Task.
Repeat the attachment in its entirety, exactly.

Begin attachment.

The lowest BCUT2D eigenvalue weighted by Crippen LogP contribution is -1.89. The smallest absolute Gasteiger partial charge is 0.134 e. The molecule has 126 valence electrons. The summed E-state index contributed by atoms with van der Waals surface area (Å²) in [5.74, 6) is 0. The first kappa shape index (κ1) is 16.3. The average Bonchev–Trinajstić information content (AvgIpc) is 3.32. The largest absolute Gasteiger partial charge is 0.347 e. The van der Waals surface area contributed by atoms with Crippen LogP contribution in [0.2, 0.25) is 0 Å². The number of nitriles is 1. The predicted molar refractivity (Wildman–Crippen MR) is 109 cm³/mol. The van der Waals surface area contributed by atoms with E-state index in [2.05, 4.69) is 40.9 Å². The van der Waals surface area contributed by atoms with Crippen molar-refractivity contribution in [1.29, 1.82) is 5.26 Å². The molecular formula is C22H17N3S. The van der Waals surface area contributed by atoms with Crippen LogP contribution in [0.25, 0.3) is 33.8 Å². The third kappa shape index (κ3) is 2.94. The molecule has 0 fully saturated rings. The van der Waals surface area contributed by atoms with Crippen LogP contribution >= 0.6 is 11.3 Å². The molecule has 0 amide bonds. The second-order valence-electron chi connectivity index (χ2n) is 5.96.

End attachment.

The lowest BCUT2D eigenvalue weighted by Crippen LogP contribution is -1.89. The smallest absolute Gasteiger partial charge is 0.134 e. The molecule has 126 valence electrons. The summed E-state index contributed by atoms with van der Waals surface area (Å²) in [5.74, 6) is 0. The first kappa shape index (κ1) is 16.3. The average Bonchev–Trinajstić information content (AvgIpc) is 3.32. The largest absolute Gasteiger partial charge is 0.347 e. The van der Waals surface area contributed by atoms with Crippen LogP contribution in [0.2, 0.25) is 0 Å². The number of nitriles is 1. The predicted molar refractivity (Wildman–Crippen MR) is 109 cm³/mol. The van der Waals surface area contributed by atoms with E-state index in [2.05, 4.69) is 40.9 Å². The van der Waals surface area contributed by atoms with Crippen molar-refractivity contribution in [1.29, 1.82) is 5.26 Å². The molecular formula is C22H17N3S. The van der Waals surface area contributed by atoms with Crippen LogP contribution in [0.25, 0.3) is 33.8 Å². The third kappa shape index (κ3) is 2.94. The molecule has 0 fully saturated rings. The van der Waals surface area contributed by atoms with Crippen LogP contribution >= 0.6 is 11.3 Å². The molecule has 0 amide bonds. The second-order valence-electron chi connectivity index (χ2n) is 5.96.